On Ukraine


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History is littered with “quicksand wars,” violent, perpetual conflicts exacting heavier tolls than originally forecast. Misread foes and unintended consequences become inextricable quagmires for rosy-scenario groupthink and military optimism. World War I, Vietnam, invasions of Iraq and Afghanistan, and America’s Civil War are prime examples, and with each new weapon promising decisive advantage during battle, civilian casualties (i.e., “collateral damages”) rise. If Russia and NATO-backed Ukrainian forces engage in total war, it could escalate into the worst European conflict since 1945. Experts estimate 50,000 or more civilian casualties, thousands of dead Russian and Ukrainian combatants, and millions of refugees flooding neighboring countries to survive. 

Vladimir Putin’s a demagogue. Having previously annexed the Crimean Peninsula in 2014, 150,000 Russian troops amassed on Ukraine’s border squarely puts the looming crisis on his shoulders. Even if his show of strength is posturing, it’s already destabilized global economies. Germany, for instance, seems unwilling to ante-up Nord Stream 2 as a high-stakes poker chip; 1/3 of Russia’s natural gas exports in 2020 were purchased by Berlin. Hedging over prospects of war, financial investors have stock markets aflutter, undulations that usually increase profits for the rich and elevate oil prices. Should sanctions be imposed, Russian responses will trigger worldwide impacts on energy, banking and food. Ripple effects could even hinder international cooperation to keep global warming below 1.5ºC, mitigate climate change, and protect against SARS-CoV-2 and future pandemics.

The UN and global communities need to unite in unequivocal support of Ukrainian sovereignty, convincing Vladimir Putin to relent without the usual saber-rattling, drumbeats and oversimplification of the problem. Bellicose rhetoric underscored by “get tough” versus “appeasement” implications should be dropped and factors precipitating aggression rationally examined. Foremost is Moscow’s understandable concern about NATO-forged security relations between Ukraine and the U.S. which could transform its prior ally and buffer zone into a wall that’s closing-in.

Enormous sacrifices made during both World Wars effectively ended an era when Europe’s mightier nations dominated its smaller ones. Just as NATO (1949) formed a united front against Soviet geopolitical influence, the Warsaw Pact was a countermeasure against the U.S., Great Britain and France. When Ukraine became independent in 1991, Russian leaders emphasized concerns that former Soviet states, by joining NATO, could become surrogates for hostile military installations encircling Russia’s borders. At the time, the West, which once “intervened” in Russia’s Civil War, fighting Lenin and Trotsky Bolsheviks near Vladivostok, recognized the legitimacy of those concerns. In 1994, when Ukraine agreed to join the Nuclear Weapons Non-Proliferation Treaty by signing the Budapest Memorandum, Russia, the U.S., Great Britain and other nations agreed to respect Ukrainian sovereignty. Just as Finland, a “compassionately capitalist” social democracy that also borders Russia, overtly chooses not to join NATO, Ukrainians could similarly declare their neutrality. Rejecting NATO membership while committing to trade relations with Russia, as well as the West, could go a long way to defusing the conflict. But that’s a Ukrainian decision to make.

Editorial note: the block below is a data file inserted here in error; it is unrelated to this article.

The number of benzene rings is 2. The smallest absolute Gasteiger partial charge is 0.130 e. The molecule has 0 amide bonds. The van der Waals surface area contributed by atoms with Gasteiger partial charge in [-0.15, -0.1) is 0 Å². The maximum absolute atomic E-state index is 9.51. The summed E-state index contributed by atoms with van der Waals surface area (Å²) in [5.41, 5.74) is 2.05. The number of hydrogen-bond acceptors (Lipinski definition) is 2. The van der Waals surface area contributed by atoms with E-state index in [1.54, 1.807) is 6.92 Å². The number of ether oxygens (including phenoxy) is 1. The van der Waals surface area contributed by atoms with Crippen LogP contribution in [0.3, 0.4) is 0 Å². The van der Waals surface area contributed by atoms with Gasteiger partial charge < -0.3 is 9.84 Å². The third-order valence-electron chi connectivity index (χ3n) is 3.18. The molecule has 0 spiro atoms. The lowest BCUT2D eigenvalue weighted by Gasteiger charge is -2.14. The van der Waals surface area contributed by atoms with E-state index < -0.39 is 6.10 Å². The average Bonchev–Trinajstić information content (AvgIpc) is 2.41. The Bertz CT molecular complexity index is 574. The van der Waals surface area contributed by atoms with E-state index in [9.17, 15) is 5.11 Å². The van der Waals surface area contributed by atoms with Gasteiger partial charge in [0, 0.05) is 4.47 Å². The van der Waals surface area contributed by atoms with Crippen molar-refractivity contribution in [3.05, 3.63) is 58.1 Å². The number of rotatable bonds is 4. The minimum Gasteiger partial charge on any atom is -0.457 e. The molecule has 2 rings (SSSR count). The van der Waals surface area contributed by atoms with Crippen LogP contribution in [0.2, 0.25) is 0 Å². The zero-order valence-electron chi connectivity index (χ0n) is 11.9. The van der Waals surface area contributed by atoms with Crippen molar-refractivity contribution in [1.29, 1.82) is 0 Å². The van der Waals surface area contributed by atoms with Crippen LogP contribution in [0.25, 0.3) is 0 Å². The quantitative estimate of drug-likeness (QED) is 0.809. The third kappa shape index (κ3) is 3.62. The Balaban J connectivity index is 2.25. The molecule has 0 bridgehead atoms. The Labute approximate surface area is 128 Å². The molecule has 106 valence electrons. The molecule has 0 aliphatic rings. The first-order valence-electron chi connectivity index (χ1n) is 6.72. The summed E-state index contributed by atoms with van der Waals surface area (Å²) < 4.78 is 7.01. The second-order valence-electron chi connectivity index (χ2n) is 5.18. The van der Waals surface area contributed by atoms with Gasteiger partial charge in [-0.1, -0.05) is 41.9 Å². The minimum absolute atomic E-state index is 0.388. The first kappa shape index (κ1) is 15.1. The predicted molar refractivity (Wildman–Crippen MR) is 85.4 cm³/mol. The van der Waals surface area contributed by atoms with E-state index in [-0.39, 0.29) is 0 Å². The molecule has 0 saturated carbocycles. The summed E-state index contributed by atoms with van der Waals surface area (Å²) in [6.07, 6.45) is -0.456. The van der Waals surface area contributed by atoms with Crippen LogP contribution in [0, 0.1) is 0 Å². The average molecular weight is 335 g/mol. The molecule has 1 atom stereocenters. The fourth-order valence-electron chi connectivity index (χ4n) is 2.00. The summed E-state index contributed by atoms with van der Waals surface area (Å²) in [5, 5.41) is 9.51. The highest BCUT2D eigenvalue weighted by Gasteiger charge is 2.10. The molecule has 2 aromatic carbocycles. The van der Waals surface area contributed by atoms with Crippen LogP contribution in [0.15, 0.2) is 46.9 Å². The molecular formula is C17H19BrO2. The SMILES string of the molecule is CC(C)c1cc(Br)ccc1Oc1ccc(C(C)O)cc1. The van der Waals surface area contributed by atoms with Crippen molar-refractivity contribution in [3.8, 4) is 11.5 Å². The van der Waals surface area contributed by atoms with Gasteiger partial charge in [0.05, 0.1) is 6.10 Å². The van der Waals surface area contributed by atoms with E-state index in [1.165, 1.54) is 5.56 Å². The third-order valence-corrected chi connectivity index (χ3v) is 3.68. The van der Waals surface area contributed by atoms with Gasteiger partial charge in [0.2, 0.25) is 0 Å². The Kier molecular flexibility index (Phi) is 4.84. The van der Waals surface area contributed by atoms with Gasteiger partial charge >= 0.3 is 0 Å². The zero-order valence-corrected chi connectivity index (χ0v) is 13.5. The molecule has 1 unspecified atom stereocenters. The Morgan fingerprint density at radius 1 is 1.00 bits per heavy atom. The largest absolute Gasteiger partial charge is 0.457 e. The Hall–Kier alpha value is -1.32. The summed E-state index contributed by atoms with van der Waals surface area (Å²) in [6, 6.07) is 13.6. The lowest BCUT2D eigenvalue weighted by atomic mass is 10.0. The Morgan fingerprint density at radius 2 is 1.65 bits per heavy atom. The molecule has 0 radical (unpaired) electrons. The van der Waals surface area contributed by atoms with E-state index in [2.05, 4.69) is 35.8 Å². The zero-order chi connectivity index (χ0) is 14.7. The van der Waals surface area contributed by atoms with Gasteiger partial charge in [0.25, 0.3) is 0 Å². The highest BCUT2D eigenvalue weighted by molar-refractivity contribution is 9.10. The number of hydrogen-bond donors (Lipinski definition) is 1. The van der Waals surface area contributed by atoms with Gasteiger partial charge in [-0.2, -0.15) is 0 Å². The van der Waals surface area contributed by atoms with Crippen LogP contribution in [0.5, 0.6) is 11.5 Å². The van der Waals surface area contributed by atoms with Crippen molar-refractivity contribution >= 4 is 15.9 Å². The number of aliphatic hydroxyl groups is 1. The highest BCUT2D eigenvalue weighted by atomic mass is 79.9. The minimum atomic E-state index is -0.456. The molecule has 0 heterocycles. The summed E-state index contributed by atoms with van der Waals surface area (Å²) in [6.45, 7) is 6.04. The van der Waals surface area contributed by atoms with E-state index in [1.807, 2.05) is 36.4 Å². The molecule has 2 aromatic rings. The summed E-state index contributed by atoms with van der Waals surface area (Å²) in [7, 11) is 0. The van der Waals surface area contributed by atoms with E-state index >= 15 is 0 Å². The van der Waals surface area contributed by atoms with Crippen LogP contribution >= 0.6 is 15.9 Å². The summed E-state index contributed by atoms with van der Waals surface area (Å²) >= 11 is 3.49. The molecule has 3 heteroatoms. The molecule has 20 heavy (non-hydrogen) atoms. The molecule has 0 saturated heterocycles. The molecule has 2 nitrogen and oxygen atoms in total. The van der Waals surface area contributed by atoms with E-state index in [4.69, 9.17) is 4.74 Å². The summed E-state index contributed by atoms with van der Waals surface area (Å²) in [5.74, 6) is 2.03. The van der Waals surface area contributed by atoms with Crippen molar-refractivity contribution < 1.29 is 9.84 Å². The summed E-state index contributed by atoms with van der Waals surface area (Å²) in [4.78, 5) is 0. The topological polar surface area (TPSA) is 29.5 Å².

Putin may suffer Small Man Syndrome (a.k.a. a Napoleon Complex) years ago evidenced by “dog-dissing” remarks he directed at George and Laura Bush’s Scottish terrier, Barney. But it’s hypocritical for the U.S. to dismiss out-of-hand that Russia should have “spheres of influence” within which bordering countries are off-limits to foreign intrusion. For 200 years, our Monroe Doctrine has alleged, however dubiously, that America’s dominant power in the hemisphere conferred rights to intervene against any purported threaten to U.S. interests. On that pretense, we’ve overthrown and undermined scores of governments, even pushing the planet to the brink of nuclear war over Soviet missile installations in Cuba, Khrushchev’s tit for tat for U.S. missiles in Turkey. Yet, few Americans realize U.S. and other expeditionary forces fought and died in Siberia from 1918-1920 trying to restore Tsarist autocracies in Russia.

Scott Deshefy is a biologist, ecologist and two-time Green Party congressional candidate.